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Starting in the 1990s, auto insurance companies started denying motor vehicle claims with small amounts of visible vehicle damage and pushing lawyers to take them to trial. Some insurers refer to these as “minor impact” or “Minor Impact Soft Tissue” (“MIST”) cases. As you can read in From "Good Hands" to Boxing Gloves, insurers started spending more to defend these cases than the case was worth, simply in order to disincentivize lawyers to accept the cases. Over time insurers have been successful in getting many lawyers to reject these cases rather than try them, dramatically reducing the number of tort claims filed and causing auto claim values to plummet. To establish your willingness to go to trial on tough cases, resulting in higher settlement offers on your other cases, you need to try these cases or work with trial counsel.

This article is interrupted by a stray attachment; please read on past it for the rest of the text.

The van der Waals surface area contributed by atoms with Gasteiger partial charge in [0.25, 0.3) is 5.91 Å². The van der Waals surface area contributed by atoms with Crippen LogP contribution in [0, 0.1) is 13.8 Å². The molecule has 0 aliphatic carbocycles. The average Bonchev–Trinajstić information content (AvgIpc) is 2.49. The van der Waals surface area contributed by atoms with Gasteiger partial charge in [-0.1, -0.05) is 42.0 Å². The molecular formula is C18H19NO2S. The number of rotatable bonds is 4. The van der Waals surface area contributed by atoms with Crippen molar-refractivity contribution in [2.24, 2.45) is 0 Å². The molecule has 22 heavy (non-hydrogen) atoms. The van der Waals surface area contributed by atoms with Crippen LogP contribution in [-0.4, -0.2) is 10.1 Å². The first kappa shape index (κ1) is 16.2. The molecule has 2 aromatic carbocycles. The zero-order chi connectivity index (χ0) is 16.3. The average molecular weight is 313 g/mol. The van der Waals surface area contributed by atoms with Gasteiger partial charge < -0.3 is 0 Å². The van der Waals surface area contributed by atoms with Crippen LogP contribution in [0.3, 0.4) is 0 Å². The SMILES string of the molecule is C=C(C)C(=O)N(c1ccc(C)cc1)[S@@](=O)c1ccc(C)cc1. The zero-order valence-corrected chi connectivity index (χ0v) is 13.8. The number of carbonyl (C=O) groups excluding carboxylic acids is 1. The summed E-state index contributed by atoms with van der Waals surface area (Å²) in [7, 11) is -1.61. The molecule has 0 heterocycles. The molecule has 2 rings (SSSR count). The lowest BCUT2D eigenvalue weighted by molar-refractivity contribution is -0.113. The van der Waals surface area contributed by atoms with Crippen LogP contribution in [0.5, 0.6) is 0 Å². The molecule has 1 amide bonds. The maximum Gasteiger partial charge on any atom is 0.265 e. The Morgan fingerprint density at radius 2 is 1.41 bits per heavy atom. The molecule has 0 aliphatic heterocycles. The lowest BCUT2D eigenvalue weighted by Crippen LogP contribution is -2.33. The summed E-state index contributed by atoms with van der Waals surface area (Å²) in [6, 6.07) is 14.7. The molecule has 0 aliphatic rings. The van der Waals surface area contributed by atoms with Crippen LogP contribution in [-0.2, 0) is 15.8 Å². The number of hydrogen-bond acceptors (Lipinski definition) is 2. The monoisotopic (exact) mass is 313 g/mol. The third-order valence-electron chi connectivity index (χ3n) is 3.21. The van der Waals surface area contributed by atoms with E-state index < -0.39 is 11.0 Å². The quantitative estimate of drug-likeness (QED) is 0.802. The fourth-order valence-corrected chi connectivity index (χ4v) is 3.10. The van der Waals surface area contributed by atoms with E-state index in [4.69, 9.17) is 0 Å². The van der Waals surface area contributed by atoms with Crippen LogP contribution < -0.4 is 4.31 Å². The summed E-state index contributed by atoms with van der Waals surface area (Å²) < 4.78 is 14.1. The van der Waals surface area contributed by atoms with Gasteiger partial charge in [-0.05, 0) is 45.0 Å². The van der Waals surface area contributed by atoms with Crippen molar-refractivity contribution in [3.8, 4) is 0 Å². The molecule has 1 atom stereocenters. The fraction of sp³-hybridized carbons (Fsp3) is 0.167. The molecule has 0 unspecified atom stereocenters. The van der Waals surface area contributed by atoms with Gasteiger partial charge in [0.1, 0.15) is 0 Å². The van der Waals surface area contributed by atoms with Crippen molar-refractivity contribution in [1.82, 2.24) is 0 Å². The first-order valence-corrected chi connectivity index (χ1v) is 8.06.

There are a number of issues that become more important in these cases than a normal auto case, including the impact of Direct Referral Program agreements between the insurers and auto body shops that artificially decrease vehicle damage, negligent vehicle damage repairs that undervalue vehicle damage and fail to detect frame damage, peak acceleration of the client versus mean acceleration of the vehicle, motions to exclude junk science offered by defense biomechanists and accident reconstructionists, the lack of correlation between vehicle damage and occupant damage, medical literature on chronic pain after spinal trauma, and much more.
Top 10 "Minor Impact" Resources for Lawyers
The list below focuses on specific skills, knowledge and methods that will help you win "minor impact" motor vehicle cases. To see all products sold by Trial Guides that relate to handling "minor impact" motor vehicle cases, please click the button at the bottom of the page.